AT the age of 53, Michael Gove has just enough time left on the career clock to consider a job outside politics. After his performance on the Sunday shows, it might be a good idea to steer clear of marriage counselling, resolving industrial disputes, or any occupation that requires the pouring of oil on troubled waters.

As we say in his home country of Scotland, the Cabinet Office Minister could start a fight in an empty house. But after a fractious week in politics, was it a lover or a fighter who was required on the Sunday shows?

On The Andrew Marr Show the host began by noting that Manchester was saying “no” to London on further coronavirus restrictions; Wales wanted to close its border to people from Covid-19 hotspots; and polls were showing a greater desire for Scottish independence (58%).

“London’s authority has always been based on the rest of the country saying yes,” said Marr. “But what on Earth happens when people start saying no?”

That was the question to which everyone wanted clear answers from Mr Gove. Not an easy job, as any interviewer will attest. If an occasion requires a Minister to erect a wall of words cemented by bluster and topped by apparent civility, the cry of “get Gove” goes up.

Sophy Ridge was first to try her luck and skill. Would he impose tougher, tier three restrictions on Manchester? “I want to reach an agreement with the political leadership in Greater Manchester,” he said.

So far, so conciliatory. Then he added: “I want them to put aside for a moment some of the political positioning that they’ve indulged in and I want them to work with us in order to ensure that we save lives and protect the NHS. Instead of press conferences and posturing what we need is action to save people’s lives.”

As for Labour’s insistence on a short, national, “circuit-breaker” lockdown to control the coronavirus resurgence, the answer was no. “It would seem an error to try to impose on every part of the country the same level of restriction when we know that the disease is spreading more intensively and quicker in some parts of the country,” he said.

Having used the stick against Manchester, Mr Gove then picked up the carrot. Somewhat surprisingly, he enlisted Scotland’s First Minister on his side.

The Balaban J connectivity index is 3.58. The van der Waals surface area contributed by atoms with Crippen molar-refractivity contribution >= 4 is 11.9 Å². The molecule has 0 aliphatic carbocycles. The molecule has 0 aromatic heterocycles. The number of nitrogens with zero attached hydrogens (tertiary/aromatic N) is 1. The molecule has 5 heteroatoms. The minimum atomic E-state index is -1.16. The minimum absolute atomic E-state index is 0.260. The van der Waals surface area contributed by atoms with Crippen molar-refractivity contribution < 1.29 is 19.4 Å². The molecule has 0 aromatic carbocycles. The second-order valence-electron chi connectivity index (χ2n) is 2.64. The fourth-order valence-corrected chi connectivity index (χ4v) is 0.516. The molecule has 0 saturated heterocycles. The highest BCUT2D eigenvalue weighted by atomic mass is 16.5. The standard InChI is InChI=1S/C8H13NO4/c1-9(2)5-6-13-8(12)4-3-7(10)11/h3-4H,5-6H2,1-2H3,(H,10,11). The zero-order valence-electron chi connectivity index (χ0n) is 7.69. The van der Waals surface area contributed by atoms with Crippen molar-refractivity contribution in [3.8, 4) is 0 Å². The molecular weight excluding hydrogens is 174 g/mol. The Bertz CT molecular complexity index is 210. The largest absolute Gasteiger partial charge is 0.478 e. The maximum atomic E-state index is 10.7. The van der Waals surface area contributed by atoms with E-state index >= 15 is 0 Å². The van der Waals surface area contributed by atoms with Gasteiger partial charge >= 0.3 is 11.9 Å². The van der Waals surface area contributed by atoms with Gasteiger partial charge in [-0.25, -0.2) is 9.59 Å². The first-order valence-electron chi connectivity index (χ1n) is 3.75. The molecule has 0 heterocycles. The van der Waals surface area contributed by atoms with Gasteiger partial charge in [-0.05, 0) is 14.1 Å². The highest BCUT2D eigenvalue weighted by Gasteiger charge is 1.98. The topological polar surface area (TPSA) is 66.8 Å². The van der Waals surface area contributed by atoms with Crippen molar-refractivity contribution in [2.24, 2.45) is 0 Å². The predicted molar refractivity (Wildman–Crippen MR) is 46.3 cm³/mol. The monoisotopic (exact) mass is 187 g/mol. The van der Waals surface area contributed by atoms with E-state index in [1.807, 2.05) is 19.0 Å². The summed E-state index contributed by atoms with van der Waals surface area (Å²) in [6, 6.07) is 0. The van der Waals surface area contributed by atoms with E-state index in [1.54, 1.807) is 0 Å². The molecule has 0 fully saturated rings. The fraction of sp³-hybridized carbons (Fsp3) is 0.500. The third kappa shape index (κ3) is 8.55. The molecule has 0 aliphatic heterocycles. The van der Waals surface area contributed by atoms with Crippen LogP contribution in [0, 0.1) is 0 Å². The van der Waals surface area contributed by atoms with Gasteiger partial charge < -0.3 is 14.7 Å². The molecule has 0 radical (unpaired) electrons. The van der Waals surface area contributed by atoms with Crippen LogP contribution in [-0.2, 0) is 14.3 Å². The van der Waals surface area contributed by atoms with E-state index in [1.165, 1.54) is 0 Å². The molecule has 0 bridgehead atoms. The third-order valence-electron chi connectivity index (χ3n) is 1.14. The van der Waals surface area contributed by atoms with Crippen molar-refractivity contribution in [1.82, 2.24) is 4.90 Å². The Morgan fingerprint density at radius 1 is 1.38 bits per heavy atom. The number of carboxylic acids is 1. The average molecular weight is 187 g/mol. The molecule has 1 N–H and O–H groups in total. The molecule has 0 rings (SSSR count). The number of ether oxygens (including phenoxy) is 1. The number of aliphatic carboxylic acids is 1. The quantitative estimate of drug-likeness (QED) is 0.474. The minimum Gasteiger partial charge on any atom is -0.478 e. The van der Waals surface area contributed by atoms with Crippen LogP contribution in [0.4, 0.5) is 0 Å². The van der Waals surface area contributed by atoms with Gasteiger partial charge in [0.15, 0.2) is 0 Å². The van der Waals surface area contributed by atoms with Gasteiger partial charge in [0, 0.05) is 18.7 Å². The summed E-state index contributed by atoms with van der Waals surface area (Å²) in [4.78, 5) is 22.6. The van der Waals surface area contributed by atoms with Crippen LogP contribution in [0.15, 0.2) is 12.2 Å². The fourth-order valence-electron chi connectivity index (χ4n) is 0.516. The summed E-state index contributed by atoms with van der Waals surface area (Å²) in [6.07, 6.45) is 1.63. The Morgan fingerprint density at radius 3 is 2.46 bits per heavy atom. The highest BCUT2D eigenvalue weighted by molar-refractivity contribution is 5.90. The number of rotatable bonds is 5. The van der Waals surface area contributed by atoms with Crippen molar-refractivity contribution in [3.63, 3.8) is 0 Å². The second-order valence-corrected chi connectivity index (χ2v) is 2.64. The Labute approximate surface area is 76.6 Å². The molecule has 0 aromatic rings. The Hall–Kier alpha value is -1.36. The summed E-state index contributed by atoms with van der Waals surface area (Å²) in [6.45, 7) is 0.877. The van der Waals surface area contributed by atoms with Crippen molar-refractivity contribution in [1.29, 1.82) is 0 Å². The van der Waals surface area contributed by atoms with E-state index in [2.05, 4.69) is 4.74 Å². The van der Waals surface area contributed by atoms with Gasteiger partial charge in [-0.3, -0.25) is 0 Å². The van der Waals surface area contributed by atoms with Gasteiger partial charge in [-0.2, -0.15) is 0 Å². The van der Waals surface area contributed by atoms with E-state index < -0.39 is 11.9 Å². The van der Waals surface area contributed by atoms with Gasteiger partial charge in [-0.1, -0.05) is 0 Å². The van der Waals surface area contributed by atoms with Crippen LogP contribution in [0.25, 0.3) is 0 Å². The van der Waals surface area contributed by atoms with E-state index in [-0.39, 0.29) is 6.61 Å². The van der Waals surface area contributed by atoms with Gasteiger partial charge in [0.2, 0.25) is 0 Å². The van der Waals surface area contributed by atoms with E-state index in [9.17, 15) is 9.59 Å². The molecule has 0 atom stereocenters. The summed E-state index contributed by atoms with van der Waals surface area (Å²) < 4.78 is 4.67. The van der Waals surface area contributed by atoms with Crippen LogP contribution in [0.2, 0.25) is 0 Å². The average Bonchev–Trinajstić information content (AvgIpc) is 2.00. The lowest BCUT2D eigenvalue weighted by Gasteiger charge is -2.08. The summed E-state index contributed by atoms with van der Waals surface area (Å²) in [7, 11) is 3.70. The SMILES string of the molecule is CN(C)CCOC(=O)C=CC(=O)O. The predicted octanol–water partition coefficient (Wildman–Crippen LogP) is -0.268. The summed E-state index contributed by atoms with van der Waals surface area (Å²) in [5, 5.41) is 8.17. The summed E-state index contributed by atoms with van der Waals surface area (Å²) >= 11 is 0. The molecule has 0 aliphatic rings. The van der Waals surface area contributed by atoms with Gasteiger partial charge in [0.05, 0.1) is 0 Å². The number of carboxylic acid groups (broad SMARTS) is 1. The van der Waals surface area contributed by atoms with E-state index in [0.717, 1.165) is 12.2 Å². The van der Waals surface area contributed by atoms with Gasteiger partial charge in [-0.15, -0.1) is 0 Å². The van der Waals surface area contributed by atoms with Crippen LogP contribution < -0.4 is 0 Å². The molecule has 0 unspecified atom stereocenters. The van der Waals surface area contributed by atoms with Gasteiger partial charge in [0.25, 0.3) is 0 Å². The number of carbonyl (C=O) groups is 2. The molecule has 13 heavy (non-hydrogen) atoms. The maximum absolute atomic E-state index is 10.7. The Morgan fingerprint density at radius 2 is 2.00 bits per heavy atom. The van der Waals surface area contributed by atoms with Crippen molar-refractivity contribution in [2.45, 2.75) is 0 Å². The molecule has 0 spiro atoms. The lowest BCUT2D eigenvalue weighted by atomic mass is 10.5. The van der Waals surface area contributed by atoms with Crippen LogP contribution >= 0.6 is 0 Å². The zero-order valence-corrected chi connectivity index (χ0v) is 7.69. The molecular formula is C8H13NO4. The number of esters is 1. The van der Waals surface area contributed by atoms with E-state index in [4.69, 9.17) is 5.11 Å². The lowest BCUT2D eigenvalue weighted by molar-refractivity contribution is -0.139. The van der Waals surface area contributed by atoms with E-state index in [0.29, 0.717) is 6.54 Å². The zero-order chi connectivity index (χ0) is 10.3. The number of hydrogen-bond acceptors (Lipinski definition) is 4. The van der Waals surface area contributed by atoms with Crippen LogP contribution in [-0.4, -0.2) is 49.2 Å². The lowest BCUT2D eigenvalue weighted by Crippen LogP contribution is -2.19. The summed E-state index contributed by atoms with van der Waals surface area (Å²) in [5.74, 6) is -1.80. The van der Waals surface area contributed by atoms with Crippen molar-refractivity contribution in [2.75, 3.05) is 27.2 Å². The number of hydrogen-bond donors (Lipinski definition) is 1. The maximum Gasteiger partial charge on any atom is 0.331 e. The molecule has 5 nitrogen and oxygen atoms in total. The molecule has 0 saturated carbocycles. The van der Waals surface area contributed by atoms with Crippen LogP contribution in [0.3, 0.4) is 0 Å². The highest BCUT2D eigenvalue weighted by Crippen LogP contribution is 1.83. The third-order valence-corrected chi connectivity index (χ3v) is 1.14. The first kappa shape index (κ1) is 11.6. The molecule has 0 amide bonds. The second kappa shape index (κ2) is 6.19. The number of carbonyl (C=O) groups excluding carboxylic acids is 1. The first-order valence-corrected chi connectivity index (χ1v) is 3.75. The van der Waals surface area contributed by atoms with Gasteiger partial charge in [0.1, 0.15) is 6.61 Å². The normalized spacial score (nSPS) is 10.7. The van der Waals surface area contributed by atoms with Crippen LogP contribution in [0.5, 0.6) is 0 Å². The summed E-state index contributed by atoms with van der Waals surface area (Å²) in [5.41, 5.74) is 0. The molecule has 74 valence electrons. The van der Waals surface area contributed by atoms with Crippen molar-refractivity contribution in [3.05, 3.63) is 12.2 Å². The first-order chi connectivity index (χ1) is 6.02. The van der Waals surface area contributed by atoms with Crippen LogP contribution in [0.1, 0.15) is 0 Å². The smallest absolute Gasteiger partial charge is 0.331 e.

“Where you’ve got political leaders with whom I might disagree, like Nicola Sturgeon or Mark Drakeford [FM of Wales], who appreciate the pressure on the NHS, they’re doing everything they can to ensure that the rules are enforced.

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“Nicola recognises in Scotland that you need slightly different rules in Glasgow than you do in the Highlands. But she also has worked with us to provide an economic support package.”

Last week, Ridge on Sunday had the woman of the moment, Nicola Sturgeon, on the show. Her attacks on former FM Alex Salmond made the front pages next day. This Sunday it was Marr’s turn for the man of the hour, in this case Andy Burnham, Labour mayor of Greater Manchester.

Mr Burnham was booked in the post-weather slot. A chilly week ahead was the forecast. Marr said it could not be that cold because the mayor was standing in his garden in Manchester in shirt sleeves. As the Scot should know, they breed them hard in the north.

(On the subject of sartorial choices, it might not have helped Gove-Burnham diplomatic relations for the Mail on Sunday’s Sarah Vine (aka Mrs Gove) to wonder why the mayor went jacket and tie-less. “He obviously thinks it makes him seem cool, but in fact he just looks like a pound-shop Noel Gallagher,” she wrote.)

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Having said he wanted to step back from the “war of words”, Mr Burnham had a few choice phrases of his own for those tier one Tory MPs who had written an “I’m all right, Jack,” letter urging him to back the tougher restrictions. This was not just a Greater Manchester fight, he said. “Anywhere could end up in tier three this winter.”

On Marr, Mr Gove was asked again if he would impose restrictions on Manchester. “I hope that we can find a way through together,” was as far as he would go. He topped this off by accusing Mr Burnham and Labour of shifting their position from one day to the next.

Marr had been trying for some time to scale the Gove wall of words, and each time he neared the top another layer of bricks were added.

“I’m sorry,” he said, finally hurling himself into the conversation. “I have to ask occasional questions. That’s kind of the way it works.”

Another Minister might have paused at the telling off. Not this one. “And I have to give comprehensive answers,” Mr Gove shot back before proceeding on another long answer.

After the dust had settled on the Sunday shows it was confirmed that Mr Burnham would be having talks with London – but with the PM’s chief strategic adviser, Sir Edward Lister, not Mr Gove. The Minister had done his talking for the day.


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